AlenK

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AlenK last won the day on April 25

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About AlenK

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  1. Here's a technique that allows continuous control using the modulation wheel of the volume of a Hex Layer tone while you are playing sustained notes (for example). In a Hex Layer tone set the Rate, Delay and Rise parameters of the Amp LFO to zero. Choose any of the pulse waveforms (e.g., Puls3:1) for WaveType. The Depth setting now determines the minimum volume you will hear with the modulation wheel rotated all the way down and Mod Depth determines how much volume will be added to that minimum value when the mod wheel is rotated all the way up. Consequently, Depth should be some large negative value and Mod Depth should be a large positive value. See the table. Parameter Value WaveType Puls3:1 Sync Off Rate 000 Depth (a large negative value) Delay 000 Rise 000 Mod.Depth (a large positive value) The mod wheel can still control the depth of vibrato imparted to the tone by the Pitch LFO, but of course not independently. Using the mod wheel as a volume control is most useful for tones that do not require vibrato and that furthermore don't require both hands for playing notes. Many orchestral sample libraries use the modulation wheel to control the volume and brightness of a tone by crossfading between samples. We can't do that here of course but by mixing a PCM-melody tone in another zone with a much brighter version using a Hex Layer tone in Zone 1, a very similar effect can be obtained. That is an exercise left to the reader. Note: After selecting a Hex Layer tone configured in this way its volume may not correspond to the mod wheel’s actual position. Instead you will hear the volume at the wheels’ minimum position (rotated fully down), which is typically very low. When you move the wheel even a tiny bit the volume will snap to the correct value. If you don’t hear anything when you should, just gently touch the wheel.
  2. One of a series. Oh, I should mention: They're in Polish! Hope you speak that (I don't).
  3. Here’s a little trick to simulate a sample-and-hold effect using the solo-synth LFOs. A sample-and-hold LFO waveform changes in discrete steps rather than continuously (see the diagram). This works on both the XW-P1 and the XW-G1. An example is available here. This technique uses both LFOs. First, choose a narrow pulse for LFO1: Puls1:3. Set its Rate initially to, say, 50 (you will need to adjust it later). Choose either Sin, Tri, SawUp or SawDown for LFO2 and set its rate to zero (the posted example uses Tri). Program a virtual controller with LFO1 as the source and the Rate of LFO1 as the destination, with a positive depth. This sets up a positive feedback loop that speeds up LFO1 when its signal is high and slows it down when its signal is low. This narrows the high excursion of the pulse waveform and widens its low excursion, reducing the pulse waveform’s duty cycle. (Yes, this is the same trick used in the simulated stepped glissando technique that I posted yesterday.) As the depth of the virtual controller increases both the pulse width and the frequency of LFO1 decrease. Adjust the frequency of LFO1 and the depth of the virtual controller to achieve as narrow a pulse as possible at the rate of "sampling" you desire. (You can temporarily modulate the pitch of an oscillator with LFO1 to audition the effect.) Program a second virtual controller with LFO1 as the source and the rate of LFO2 as the destination. As you increase the depth of this virtual controller the output of LFO2 will transform, changing from the sine, triangle or sawtooth wave that the LFO normally produces to a discretely stepped version of it. This happens because the output from LFO2 changes very slowly when LFO1 is low during most of its period and then changes very quickly during the very brief time that LFO1 is high. While this technique does not create a perfect sample-and-hold effect it is audibly quite close and distinctly different than the Random waveform, which also produces a stepped output.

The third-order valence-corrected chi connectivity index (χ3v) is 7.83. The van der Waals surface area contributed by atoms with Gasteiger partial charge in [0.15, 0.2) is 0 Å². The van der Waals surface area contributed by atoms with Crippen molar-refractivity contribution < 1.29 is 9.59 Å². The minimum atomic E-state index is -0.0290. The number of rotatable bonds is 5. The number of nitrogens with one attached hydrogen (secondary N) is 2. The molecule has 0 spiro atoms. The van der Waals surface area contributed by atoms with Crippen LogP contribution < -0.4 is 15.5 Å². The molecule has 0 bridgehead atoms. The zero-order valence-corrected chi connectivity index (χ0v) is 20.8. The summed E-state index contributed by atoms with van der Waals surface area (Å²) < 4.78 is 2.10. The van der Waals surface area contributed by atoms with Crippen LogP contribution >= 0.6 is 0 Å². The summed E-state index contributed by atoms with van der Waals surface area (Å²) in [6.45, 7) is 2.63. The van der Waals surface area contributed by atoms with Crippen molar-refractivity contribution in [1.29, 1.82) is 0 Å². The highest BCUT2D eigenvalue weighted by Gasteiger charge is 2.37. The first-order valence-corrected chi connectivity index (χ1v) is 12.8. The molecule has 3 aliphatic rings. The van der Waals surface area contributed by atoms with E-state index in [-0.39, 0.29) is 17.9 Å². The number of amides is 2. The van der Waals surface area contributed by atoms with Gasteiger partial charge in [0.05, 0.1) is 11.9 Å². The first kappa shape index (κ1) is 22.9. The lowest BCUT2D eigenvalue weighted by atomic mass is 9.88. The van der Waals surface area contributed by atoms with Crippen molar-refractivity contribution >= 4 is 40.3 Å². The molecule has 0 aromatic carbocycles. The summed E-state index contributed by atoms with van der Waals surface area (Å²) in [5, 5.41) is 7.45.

4. Version 1.0.0

    1 download